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Take 2

A different spin on sports by The Seattle Times staff and readers.

June 26, 2014 at 5:07 AM

Joe’s World Cup Journey: Triggering a soccer revolution in Philadelphia


Seattle native Joseph Sims, 21, is traveling around the country during the World Cup in search of the heart and soul of soccer in the United States. Read about his journey in the Take 2 blog.

My first stop in Philadelphia is The Greeks, a pub in Narberth, a northwestern suburb, to meet with Sean, the secretary/membership officer of American Outlaws’ Philadelphia chapter, and Julian, the AO Philly vice president. After we take in an exciting Germany-Ghana game and eat a delicious cheese steak, the they take me around the Philadelphia area and show me the city’s soccer scene.

As we drive, talk turns to the organization they help lead: AO Philly. The chapter, founded in 2010, was headed at first by the original leaders of The Sons of Ben, the supporters group for the Philadelphia Union, which started playing in the same year the Philadelphia AO chapter was founded.

Problems were numerous. Joint membership with Sons of Ben and AO was tried, but there was little ambition to expand beyond the small bar where they met and membership lagged. The chapter wilted, becoming, as one of the national leaders said to Julian, “one of the worst chapters in the country.”

Change started when someone for AO nationals spotted Julian at the Crossbar, the American Outlaws Philadelphia bar at the time, recording a podcast for his website, Impressed, the man asked Julian if he wanted to be in charge of social media for AO Philly. Julian accepted. Together, he and the new chapter president, a man named Greg, moved to a bigger bar. They settled on Fado, an Irish pub.

Fado is known across the country as being a soccer-friendly bar chain. Owners were eager to become the new American Outlaws bar in Philly, even offering drink and meal specials for members on U.S. game days.

Only a couple of people showed  up for the first U.S. match of the 2013 Gold Cup, against Belize. But as the team progressed through the Cup, AO Philly resounded on Twitter and Facebook to get the word out about the USA’s performance. For the final of the competition (USA vs. Panama), the bar was packed.

“The chapter was back,” Julian said.

American success and a better bar helped attendance for American Outlaws events, but more work remained. Greg and Julian incorporated the chapter, making it an official non-profit company with the state, helping with liability issues and giving it a respectability with bars, the city, and potential members. Sean was recruited from the Crossbar pub to be the secretary/membership officer, and Greg’s wife Julia was brought on as treasurer.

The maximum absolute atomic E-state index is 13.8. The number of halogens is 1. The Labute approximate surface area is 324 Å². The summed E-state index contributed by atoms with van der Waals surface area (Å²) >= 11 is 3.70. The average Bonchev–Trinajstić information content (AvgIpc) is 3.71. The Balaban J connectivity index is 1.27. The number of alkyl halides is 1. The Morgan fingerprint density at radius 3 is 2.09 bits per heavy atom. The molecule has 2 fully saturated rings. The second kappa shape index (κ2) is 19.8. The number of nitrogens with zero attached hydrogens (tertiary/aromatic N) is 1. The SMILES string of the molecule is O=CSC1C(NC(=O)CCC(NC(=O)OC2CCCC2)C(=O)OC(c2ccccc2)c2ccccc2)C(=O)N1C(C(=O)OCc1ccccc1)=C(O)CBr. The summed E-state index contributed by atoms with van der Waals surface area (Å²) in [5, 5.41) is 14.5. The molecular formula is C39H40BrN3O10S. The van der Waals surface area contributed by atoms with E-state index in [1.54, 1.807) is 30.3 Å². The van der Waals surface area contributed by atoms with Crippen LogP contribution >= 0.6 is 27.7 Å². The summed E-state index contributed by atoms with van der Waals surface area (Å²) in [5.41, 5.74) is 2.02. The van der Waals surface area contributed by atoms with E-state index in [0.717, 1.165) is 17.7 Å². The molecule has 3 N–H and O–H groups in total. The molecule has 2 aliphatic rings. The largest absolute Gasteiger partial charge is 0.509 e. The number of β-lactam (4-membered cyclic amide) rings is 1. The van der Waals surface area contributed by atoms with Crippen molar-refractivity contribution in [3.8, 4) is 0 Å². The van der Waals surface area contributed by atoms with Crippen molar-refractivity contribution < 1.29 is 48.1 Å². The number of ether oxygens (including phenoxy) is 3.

After the club leadership was secured, it was time to start planning for the World Cup. Molly, Fado’s events coordinator was excited to help. Fado hosted watch parties for every game, and the AO chapter was able to work a deal with Fado, Misconduct (the soccer tavern across the street), the Philadelphia Union, and the city of Philadelphia to close down a section of Locust Street and put up a big outdoor TV for the USA’s game Portugal. The party was attended by at least 600.

Overall, Sean and Julian are happy with how far the Philadelphia American Outlaws chapter has come. The first two USA games have packed Fado. Membership is in the 400s. In the cradle of the American Revolution, the world’s game is flourishing.

Joseph Sims, 21, graduated from Whitman College in Walla Walla in May with a degree in politics. The graduate of Roosevelt High School in Seattle has an obsession with soccer that has taken him all over the globe, from the World Cup in South Africa, to the Emirates Stadium in London, to the Sounders-Timbers rivalry right here in Seattle. Follow his journey around the country during the World Cup to find the heart and soul of soccer in the U.S. in the Take 2 blog.

Want to be a reader contributor to The Seattle Times’ Take 2 blog? Email your original, previously unpublished work or proposal to Sports Editor Don Shelton at or Not all submissions can be published. Opinions expressed are those of authors, and The Times reserves the right to edit and publish any submissions online and/or in print.



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